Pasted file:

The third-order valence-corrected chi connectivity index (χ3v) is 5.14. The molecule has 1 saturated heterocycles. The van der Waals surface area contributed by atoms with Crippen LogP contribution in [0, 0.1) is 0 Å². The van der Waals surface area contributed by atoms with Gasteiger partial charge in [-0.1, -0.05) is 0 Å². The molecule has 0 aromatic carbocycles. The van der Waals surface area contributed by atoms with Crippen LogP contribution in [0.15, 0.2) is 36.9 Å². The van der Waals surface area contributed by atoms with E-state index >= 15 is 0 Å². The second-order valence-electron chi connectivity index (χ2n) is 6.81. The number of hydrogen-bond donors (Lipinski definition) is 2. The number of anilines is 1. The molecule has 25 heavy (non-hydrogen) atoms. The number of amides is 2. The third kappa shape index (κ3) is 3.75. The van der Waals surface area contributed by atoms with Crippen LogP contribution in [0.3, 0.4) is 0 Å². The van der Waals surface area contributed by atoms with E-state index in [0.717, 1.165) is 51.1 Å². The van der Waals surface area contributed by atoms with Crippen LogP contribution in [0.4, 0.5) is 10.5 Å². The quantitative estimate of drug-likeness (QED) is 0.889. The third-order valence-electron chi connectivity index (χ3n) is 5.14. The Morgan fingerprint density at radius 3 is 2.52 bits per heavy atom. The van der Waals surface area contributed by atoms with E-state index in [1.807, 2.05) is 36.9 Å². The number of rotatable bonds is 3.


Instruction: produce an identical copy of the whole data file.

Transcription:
The third-order valence-corrected chi connectivity index (χ3v) is 5.14. The molecule has 1 saturated heterocycles. The van der Waals surface area contributed by atoms with Crippen LogP contribution in [0, 0.1) is 0 Å². The van der Waals surface area contributed by atoms with Gasteiger partial charge in [-0.1, -0.05) is 0 Å². The molecule has 0 aromatic carbocycles. The van der Waals surface area contributed by atoms with Crippen LogP contribution in [0.15, 0.2) is 36.9 Å². The van der Waals surface area contributed by atoms with E-state index >= 15 is 0 Å². The second-order valence-electron chi connectivity index (χ2n) is 6.81. The number of hydrogen-bond donors (Lipinski definition) is 2. The number of anilines is 1. The molecule has 25 heavy (non-hydrogen) atoms. The number of amides is 2. The third kappa shape index (κ3) is 3.75. The van der Waals surface area contributed by atoms with Crippen LogP contribution in [0.3, 0.4) is 0 Å². The van der Waals surface area contributed by atoms with E-state index in [0.717, 1.165) is 51.1 Å². The van der Waals surface area contributed by atoms with Crippen LogP contribution in [0.4, 0.5) is 10.5 Å². The quantitative estimate of drug-likeness (QED) is 0.889. The third-order valence-electron chi connectivity index (χ3n) is 5.14. The Morgan fingerprint density at radius 3 is 2.52 bits per heavy atom. The van der Waals surface area contributed by atoms with E-state index in [1.807, 2.05) is 36.9 Å². The number of rotatable bonds is 3.